Throughout all of the 37th Division’s campaigns, Sellers Rogers performed a very important role to the infantry he was attached to. He treated wounded men and gave them life-saving medical aid. While in Luzon, Rogers was recognized for his gallantry. Risking his own life, Rogers “crawled fifty yards to rescue a comrade.”28 During the rescue, he was hit by incoming mortars but kept going to save his injured comrade.29 Rogers was then hit again, this time by rifle fire, but was still able to rescue the wounded man and bring him back to their own lines.30 For his heroic actions that day, Sellers Rogers was awarded the Silver Star Medal, the third highest decoration for valor. He also received a Purple Heart Medal for wounds received during the rescue.31
Sellers Rogers stayed in the South Pacific through the end of the war. Finally, on September 12, 1945, just ten days after the formal surrender of Japan, Sellers Rogers was discharged from the Army.32
Sellers Rogers returned home as a battle-tested veteran who had spent three years of his young adult life in war. He was regarded as a hero in the newspapers of Miami where his parents lived. It appears that he moved to Miami immediately after discharge, to live either near or with his parents. One year later, on August 8, 1946, he married Margaret Mann in Miami.33 The newlywed couple appears to have remained in Miami for the majority of their lives, appearing in The Miami News newspaper in 1952.34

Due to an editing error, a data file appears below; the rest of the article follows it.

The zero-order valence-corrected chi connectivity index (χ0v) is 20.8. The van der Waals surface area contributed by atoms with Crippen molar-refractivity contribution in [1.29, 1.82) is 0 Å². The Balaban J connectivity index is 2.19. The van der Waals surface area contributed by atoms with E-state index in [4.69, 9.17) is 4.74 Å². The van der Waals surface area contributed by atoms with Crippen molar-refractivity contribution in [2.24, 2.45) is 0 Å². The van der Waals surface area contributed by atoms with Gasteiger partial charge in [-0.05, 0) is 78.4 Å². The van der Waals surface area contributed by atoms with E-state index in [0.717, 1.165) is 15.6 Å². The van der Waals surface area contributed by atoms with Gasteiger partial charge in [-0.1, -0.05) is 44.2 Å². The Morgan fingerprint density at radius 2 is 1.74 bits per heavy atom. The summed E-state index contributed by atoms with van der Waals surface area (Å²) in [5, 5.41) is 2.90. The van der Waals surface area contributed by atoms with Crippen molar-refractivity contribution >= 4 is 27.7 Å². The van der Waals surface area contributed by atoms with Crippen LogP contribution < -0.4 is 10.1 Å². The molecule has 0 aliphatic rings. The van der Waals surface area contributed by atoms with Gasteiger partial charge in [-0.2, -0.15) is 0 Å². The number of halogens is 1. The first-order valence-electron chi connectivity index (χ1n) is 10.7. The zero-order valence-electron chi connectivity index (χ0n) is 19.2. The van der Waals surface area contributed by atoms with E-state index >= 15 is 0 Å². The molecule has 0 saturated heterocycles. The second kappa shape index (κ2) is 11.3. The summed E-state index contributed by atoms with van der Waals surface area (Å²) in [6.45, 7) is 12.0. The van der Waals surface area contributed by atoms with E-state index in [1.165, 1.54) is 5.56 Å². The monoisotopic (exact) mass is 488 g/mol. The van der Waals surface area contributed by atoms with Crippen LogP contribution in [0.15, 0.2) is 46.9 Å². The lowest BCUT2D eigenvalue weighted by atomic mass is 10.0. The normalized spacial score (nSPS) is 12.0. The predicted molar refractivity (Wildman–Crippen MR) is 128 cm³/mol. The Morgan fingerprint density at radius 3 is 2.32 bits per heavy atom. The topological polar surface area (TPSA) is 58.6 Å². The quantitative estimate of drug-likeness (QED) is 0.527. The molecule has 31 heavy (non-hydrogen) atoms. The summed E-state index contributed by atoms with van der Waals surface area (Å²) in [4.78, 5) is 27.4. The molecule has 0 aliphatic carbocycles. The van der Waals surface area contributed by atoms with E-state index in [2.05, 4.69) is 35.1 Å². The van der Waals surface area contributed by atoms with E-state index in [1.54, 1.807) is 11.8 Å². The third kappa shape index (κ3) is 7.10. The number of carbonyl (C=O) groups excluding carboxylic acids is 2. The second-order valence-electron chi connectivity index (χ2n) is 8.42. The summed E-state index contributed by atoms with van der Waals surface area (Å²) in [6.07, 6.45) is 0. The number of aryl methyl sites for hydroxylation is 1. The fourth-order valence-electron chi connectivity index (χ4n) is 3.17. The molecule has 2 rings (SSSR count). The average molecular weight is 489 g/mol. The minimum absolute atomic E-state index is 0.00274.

Unfortunately, additional sources that may provide more information on their lives beyond this are scarce. It appears that in 1993, Rogers moved to the Fort Lauderdale area in Broward County, Florida.35 There, Sellers Rogers spent the last years of his life. Sellers Boynton Rogers died on January 12, 1996 at age seventy-eight.36 He is memorialized at Florida National Cemetery in Bushnell, Florida, and is recognized for his Silver Star Medal and Purple Heart Medal.37 During his three years in the South Pacific, he undoubtedly saved a number of lives of the men he served with. Though he is now gone, his legacy will always be remembered.
5 “1930 United States Federal Census,” database, Ancestry.com; “Social Security Applications and Claims Index, 1936-2007,” database, Ancestry.com, https://www.ancestry.com (accessed July 2, 2017), entry for William Harvey Rogers.
16 “U.S. Army Awards of the Silver Star, World War II,” HomeoftheHeroes, https://www.homeoftheheroes.com (accessed June 27, 2017). This notes that the awarding of the Silver Star Medal to Sellers B. Rogers comes from the 1945 General Orders No. 61 of the 37th Infantry Division.
17 Department of the Army, The Army Almanac: A Book of Facts Concerning the Army of the United States (Washington D.C.: U.S. Government Printing Office, 1950), 539.
25 Department of the Army, The Army Almanac, 539.
© 2017, University of Central Florida